Famous Roofs: the Pantheon’s Concrete Dome
Roofing may often seem like a jargon-filled, technical, and tedious subject which people only take an interest in when it comes time to repair or replace their own roof, but that’s not alway the case. As we have tried to show with previous posts, it can be a fascinating part of history, literature, and art. A roof is an integral part of the architecture of a building and at times advances in roofing have led to significant advances in the field of architecture and to the construction of some fascinating buildings which have stood for hundreds of years and still survive to this day! In the next few posts we will cover some of these buildings, their history, and most importantly, their roofs!
The first on our list is a building that is about two thousand years old and still standing in the city of Rome in Italy today. This building was originally called the Pantheon and is still known mostly by that name; however, some hundred years after it was built it was turned into a church and renamed The Church of Saint Mary and the Martyrs, so it still goes by that name too. The original building was built a couple of decades before the current era, making it about two thousand and fifty years old, but that structure burnt down about a century later and was rebuilt before burning down again and being rebuilt a second time in the early 100s. It was called by the ancient Romans the Pantheon, which would translate in English to “All the Gods,” referring to the polytheistic pantheon of many gods that the Romans worshiped. Although the building had something to do with Roman deities, it was not strictly a temple. Its function is not easily defined, but that is not the main topic of this post, and for the majority of its life the building has and continues to serve as a Catholic church.
For us what is most interesting about the building is its architecture, which was incredibly innovative for its time and inspired many future buildings, such as the US capitol building in Washington D.C. The building is round (that is, in the shape of a circle) and fronted by a rectangular portico which is held up by a series of decorated columns. The portico is topped by a triangular pediment, which is typical of ancient Roman temple construction, but the interesting part is that the round main part of the building has a rotunda–an unreinforced domed roof of Roman concrete–the only one of its kind.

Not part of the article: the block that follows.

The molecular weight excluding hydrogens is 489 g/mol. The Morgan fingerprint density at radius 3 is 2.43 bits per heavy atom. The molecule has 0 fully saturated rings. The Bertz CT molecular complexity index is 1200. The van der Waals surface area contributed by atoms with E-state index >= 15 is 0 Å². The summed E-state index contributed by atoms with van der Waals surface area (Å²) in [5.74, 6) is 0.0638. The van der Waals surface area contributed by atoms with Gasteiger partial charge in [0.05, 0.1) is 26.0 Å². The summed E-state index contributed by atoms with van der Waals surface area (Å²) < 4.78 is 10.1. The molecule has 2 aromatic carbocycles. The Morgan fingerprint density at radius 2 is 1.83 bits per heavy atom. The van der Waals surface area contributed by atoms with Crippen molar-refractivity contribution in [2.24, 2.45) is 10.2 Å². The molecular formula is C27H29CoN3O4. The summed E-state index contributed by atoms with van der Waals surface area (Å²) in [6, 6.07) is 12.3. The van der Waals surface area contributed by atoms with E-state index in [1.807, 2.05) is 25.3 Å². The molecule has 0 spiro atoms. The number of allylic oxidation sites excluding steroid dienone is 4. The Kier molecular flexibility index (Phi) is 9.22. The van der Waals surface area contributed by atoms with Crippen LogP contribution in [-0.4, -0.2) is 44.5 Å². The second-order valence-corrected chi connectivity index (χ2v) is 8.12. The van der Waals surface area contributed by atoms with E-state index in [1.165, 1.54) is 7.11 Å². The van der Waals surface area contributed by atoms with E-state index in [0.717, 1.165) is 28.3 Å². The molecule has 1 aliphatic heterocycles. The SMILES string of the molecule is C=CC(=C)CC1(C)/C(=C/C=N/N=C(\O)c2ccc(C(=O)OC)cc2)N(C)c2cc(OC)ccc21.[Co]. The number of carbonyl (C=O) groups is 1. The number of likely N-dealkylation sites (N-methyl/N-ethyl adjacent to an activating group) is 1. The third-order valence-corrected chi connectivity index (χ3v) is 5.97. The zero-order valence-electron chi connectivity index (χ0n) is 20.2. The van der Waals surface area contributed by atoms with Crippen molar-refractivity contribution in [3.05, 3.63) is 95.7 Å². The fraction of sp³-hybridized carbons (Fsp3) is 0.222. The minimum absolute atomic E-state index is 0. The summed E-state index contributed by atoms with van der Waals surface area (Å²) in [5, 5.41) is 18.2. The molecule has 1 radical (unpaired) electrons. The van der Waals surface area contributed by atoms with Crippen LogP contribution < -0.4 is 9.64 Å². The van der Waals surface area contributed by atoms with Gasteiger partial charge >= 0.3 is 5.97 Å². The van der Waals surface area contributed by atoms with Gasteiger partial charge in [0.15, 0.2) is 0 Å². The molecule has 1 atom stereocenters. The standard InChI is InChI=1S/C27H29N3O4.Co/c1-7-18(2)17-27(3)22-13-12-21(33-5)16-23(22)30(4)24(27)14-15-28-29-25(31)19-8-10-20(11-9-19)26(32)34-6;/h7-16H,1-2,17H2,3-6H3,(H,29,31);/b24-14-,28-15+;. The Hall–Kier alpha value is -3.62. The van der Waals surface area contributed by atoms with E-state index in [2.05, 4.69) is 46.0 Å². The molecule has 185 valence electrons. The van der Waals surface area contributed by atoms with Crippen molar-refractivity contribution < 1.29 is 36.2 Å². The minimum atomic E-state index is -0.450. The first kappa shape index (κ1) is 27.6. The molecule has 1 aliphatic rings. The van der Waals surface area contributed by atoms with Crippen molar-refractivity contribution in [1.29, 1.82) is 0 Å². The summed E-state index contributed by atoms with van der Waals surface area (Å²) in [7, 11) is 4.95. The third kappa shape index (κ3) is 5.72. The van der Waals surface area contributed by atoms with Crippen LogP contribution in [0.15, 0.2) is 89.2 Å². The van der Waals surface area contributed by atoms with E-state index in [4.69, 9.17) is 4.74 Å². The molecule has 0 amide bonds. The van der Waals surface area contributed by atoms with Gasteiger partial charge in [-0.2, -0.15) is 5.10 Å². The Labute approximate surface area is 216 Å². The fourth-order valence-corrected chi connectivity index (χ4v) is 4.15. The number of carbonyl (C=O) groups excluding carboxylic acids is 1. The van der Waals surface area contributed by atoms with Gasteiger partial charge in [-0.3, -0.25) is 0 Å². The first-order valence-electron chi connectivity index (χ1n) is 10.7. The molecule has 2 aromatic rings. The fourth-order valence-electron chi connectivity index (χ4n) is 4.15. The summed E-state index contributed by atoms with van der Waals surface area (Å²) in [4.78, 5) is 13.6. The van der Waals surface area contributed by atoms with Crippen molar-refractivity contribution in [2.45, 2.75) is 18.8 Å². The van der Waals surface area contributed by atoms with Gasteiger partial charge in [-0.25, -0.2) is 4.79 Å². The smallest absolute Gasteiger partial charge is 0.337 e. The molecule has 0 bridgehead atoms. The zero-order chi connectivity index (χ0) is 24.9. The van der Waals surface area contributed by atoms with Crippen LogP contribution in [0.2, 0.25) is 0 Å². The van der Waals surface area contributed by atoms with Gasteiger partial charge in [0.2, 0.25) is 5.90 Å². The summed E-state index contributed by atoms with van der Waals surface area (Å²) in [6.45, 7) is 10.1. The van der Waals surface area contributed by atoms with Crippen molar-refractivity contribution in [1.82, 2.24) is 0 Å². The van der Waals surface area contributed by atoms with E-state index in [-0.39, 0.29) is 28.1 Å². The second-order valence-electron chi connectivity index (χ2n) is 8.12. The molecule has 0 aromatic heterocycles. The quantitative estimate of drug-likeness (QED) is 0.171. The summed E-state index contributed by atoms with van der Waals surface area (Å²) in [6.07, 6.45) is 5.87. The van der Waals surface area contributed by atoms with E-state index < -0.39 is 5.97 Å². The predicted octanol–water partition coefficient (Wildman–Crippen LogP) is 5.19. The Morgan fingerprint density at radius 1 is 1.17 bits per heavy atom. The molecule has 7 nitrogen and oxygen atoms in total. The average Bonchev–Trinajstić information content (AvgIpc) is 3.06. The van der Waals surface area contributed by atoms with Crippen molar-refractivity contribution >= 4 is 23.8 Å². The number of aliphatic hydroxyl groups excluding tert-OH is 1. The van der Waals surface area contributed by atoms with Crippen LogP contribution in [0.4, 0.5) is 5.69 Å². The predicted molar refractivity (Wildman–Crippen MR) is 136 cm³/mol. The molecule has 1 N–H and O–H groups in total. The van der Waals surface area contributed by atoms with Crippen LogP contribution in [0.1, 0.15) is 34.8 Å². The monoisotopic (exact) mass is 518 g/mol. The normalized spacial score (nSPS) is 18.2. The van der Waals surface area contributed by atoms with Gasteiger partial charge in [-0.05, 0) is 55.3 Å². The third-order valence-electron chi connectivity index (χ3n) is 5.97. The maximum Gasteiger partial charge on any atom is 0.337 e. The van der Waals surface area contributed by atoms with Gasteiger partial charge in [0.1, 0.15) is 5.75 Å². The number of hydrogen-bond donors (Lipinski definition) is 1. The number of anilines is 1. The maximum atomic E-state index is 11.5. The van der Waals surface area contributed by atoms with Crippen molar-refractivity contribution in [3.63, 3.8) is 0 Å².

The inspired engineering of the unreinforced dome, which distributes and lowers its weight, has enabled the structure to withstand the test of time, appropriation of portions of its construction materials for other purposes, and countless regime changes and conflicts that have shaken the city of Rome over the last two millennia. At the bottom the dome rests on a 21 foot thick drum wall interspaced with eight barrel vaults which bear the downward thrust of the dome. In this area the dome is as thick as the drum wall and made of concrete with travertine aggregate. Travertine is a type of limestone which is fairly dense and heavy. To lighten the weight of the load, the aggregate in the concrete used to create the roof was changed higher up. Above the travertine layer the thickness of the dome tapers down and the aggregate is made up of terracotta tile fragments. Finally, at the top the aggregate consists of tufa and pumice stone pieces. These stones are very porous and light, making them ideal for reducing the weight of the dome at the top. The thickness of the dome also tapers down to 3.9 feet at the very top.
Another element that strengthens the domed roof is that it does not meet up at an apex at the top. Instead, a portion of the roof is missing to form an oculus that is 28.4 feet in diameter. Although all these numbers seem fairly arbitrary, the measurements make much more sense in the ancient Roman measurement of a foot. In those terms, the rotunda has a diameter of 150 Roman feet and the oculus is 30 Roman feet in diameter. The oculus is left completely open to the elements, but since the interior flooring is made of various forms of sectioned marble to create a decorative pattern it stands up very well to the elements.
As an ancient marvel, the Pantheon is open daily to tourists outside of the times when Catholic mass is held in the church. Outside of the architecture, there are many other fascinating facts about the structure, such as its decorative program, its use to entomb significant figures in Italian history, and its continuous use throughout its history.
If you have any questions about roofs, we would be happy to help you out. Florida’s Best Roofing, Inc. is a fully licensed (CCC 1325974) and insured, local roofing contractor with decades of experience. If you are interested in roof replacement or repair and you are in the Palm Coast, Flagler, or Volusia area, please give us a call at 386-263-7906 for a free estimate!